Jul 5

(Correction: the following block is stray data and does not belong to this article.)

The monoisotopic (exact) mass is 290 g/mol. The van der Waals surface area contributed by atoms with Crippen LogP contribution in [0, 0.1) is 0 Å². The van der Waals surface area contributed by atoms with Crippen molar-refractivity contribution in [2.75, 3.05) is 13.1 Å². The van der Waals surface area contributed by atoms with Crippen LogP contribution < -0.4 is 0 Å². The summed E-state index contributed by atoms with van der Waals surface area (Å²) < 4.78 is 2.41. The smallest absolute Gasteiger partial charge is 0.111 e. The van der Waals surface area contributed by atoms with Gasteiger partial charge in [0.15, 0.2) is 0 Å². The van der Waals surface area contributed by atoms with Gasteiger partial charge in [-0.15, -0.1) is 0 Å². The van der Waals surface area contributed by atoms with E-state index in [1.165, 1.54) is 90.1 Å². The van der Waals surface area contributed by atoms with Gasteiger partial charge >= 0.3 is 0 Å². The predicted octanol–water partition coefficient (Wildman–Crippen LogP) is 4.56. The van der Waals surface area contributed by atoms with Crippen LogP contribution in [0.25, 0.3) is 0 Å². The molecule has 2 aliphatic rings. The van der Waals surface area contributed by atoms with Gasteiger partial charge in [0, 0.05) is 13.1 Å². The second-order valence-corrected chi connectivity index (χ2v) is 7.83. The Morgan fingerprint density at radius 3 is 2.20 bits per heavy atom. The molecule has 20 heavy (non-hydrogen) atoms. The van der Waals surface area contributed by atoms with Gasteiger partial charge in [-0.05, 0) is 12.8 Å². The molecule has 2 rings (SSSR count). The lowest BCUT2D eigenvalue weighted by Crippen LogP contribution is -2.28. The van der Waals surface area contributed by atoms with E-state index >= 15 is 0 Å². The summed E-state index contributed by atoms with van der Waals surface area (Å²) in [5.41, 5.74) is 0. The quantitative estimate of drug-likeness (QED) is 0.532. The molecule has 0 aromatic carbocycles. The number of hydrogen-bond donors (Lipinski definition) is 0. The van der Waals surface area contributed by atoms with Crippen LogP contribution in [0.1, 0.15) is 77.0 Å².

You know, I hate shopping, especially in summer, especially at the weekend, especially at lunchtime. My fridge was empty, and I had to go to the Philippos supermarket to get some stuff, including a loaf of bread. It was crammed with customers. They kept bouncing like penguins in the south pole and pushing their big trolleys in the variety of colors, scents and sounds. Thank God, I knew the route to the bakery section. I turned right and like an athlete attempting a 100m hurdle sprint I got to the destination. Having grabbed a loaf of bread, I tried to squeeze through the crowd in search of other essentials. There were large bargain bins filled with the ‘special offers’ waiting for their victims to be trapped. We all know those marketing tricks, don’t we? One of them contained oval-shaped hard drink bottles. Two men spoke perfect English nearby, with their gazes locked on them. They tried to figure out the number of bottles needed for the company. ‘Hardly do they know how to drink like the Russians do’. This beverage has its own ritual of drinking. It shall be savoured in the proper Russian fashion, with a slice of a pickled cucumber in hand waiting for you to finish it. Traditionally, this alcohol shall be bland, crystal clear, flavorless and odourless and made by distillation of wheat and rye, or even of potatoes. I never thought why Russians had made this booze the drink of their choice. Obviously, they decided not to mess around with other ones and start with the hardcore drink from the very beginning. From Kaliningrad in the west to Vladivostok in the east, with over 5,000 miles apart, drinking culture remains remarkably consistent across the whole country. However, there are some rules to be followed and respected. Firstly, there should be a reason to open a bottle: a birthday, a wedding, a funeral, a successful achievement or a business deal, a holiday, almost any event, considered special. Secondly, toasting is vitally important in the drinking sequence. The most common toast is “to your health”, which stands for “na zdorovie” in Russian. It usually comes first or second, thus preventing poor foreigners from the vacuous struggle to pronounce it as they get woozy. “To the host” is proposed to praise the family and friends. When drinking “to the dead”, Russians honour the dearly departed and never clink the shots. “To love” is usually the third toast and proposed with the shot in the left hand, then follow “to friendship”, “to the meeting” and plenty of other statements to mark the occasion. As a rule, it’s served ice cold in shots. Yeah, even a shot of this versatile drink can do miracles. It is usually poured first to others but never to yourself. Before having a shot or immediately after it, you may hear a loud exhale, as if to express the completion of the planetary mission. You will rarely see a Russian mixing the booze with other drinks, traditionally it’s drunk by its own. Sometimes flavors are added to veil the nasty taste and smell of the spirit. As soon as it is poured into shots the bottle shall be immediately removed from the table. Food always accompanies the beverage devouring session. Traditional snacks, referred to as ‘zakuski’ in Russian include pickled vegetables and fruits like cucumbers, cabbage, tomatoes and watermelons, cold meats, salads and sandwiches and even sour cream. It helps to smooth harshness of the drink as it travels down the throat and bring more delights to the ritual. I filled my shopping basket with more items. The guys were still there, neatly putting bottles one after another in their trolley. ‘There will the party’. I could see delight in their eyes. I came closer. ‘Nectar to the lips, isn’t it?’ A mischievous smile spread across their faces. ‘Have fun and make sure you don’t wake up tomorrow with the Russian accent’. I headed to the till to pay.